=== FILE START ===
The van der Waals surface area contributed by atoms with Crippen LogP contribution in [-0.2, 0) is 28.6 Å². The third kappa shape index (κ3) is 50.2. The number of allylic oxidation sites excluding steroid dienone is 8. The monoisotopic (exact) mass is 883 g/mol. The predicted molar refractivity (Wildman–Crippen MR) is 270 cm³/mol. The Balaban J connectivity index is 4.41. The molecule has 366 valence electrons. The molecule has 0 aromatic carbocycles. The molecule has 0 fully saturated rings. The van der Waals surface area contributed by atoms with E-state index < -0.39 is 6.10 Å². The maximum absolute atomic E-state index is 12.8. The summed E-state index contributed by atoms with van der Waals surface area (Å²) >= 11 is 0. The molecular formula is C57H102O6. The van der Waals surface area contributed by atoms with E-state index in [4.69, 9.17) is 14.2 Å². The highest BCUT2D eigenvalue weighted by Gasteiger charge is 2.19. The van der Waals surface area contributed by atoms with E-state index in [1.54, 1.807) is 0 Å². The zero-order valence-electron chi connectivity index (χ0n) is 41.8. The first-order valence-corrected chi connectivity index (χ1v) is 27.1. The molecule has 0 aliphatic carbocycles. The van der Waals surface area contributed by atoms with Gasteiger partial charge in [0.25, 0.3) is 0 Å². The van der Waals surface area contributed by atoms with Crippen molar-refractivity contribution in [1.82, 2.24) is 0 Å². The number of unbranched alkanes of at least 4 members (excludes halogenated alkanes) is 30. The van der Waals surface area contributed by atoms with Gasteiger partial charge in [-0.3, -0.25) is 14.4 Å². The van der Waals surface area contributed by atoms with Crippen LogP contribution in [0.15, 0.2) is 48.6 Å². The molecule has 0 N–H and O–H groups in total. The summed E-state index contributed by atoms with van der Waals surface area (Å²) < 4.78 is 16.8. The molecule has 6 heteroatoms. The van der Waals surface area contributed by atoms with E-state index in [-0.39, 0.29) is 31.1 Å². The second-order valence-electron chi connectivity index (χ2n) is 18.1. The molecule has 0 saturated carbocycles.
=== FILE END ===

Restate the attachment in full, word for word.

The van der Waals surface area contributed by atoms with Crippen LogP contribution in [-0.2, 0) is 28.6 Å². The third kappa shape index (κ3) is 50.2. The number of allylic oxidation sites excluding steroid dienone is 8. The monoisotopic (exact) mass is 883 g/mol. The predicted molar refractivity (Wildman–Crippen MR) is 270 cm³/mol. The Balaban J connectivity index is 4.41. The molecule has 366 valence electrons. The molecule has 0 aromatic carbocycles. The molecule has 0 fully saturated rings. The van der Waals surface area contributed by atoms with E-state index < -0.39 is 6.10 Å². The maximum absolute atomic E-state index is 12.8. The summed E-state index contributed by atoms with van der Waals surface area (Å²) >= 11 is 0. The molecular formula is C57H102O6. The van der Waals surface area contributed by atoms with E-state index in [4.69, 9.17) is 14.2 Å². The highest BCUT2D eigenvalue weighted by Gasteiger charge is 2.19. The van der Waals surface area contributed by atoms with E-state index in [1.54, 1.807) is 0 Å². The zero-order valence-electron chi connectivity index (χ0n) is 41.8. The first-order valence-corrected chi connectivity index (χ1v) is 27.1. The molecule has 0 aliphatic carbocycles. The van der Waals surface area contributed by atoms with Gasteiger partial charge in [0.25, 0.3) is 0 Å². The van der Waals surface area contributed by atoms with Crippen molar-refractivity contribution in [1.82, 2.24) is 0 Å². The number of unbranched alkanes of at least 4 members (excludes halogenated alkanes) is 30. The van der Waals surface area contributed by atoms with Gasteiger partial charge in [-0.3, -0.25) is 14.4 Å². The van der Waals surface area contributed by atoms with Crippen LogP contribution in [0.15, 0.2) is 48.6 Å². The molecule has 0 N–H and O–H groups in total. The summed E-state index contributed by atoms with van der Waals surface area (Å²) < 4.78 is 16.8. The molecule has 6 heteroatoms. The van der Waals surface area contributed by atoms with E-state index in [-0.39, 0.29) is 31.1 Å². The second-order valence-electron chi connectivity index (χ2n) is 18.1. The molecule has 0 saturated carbocycles.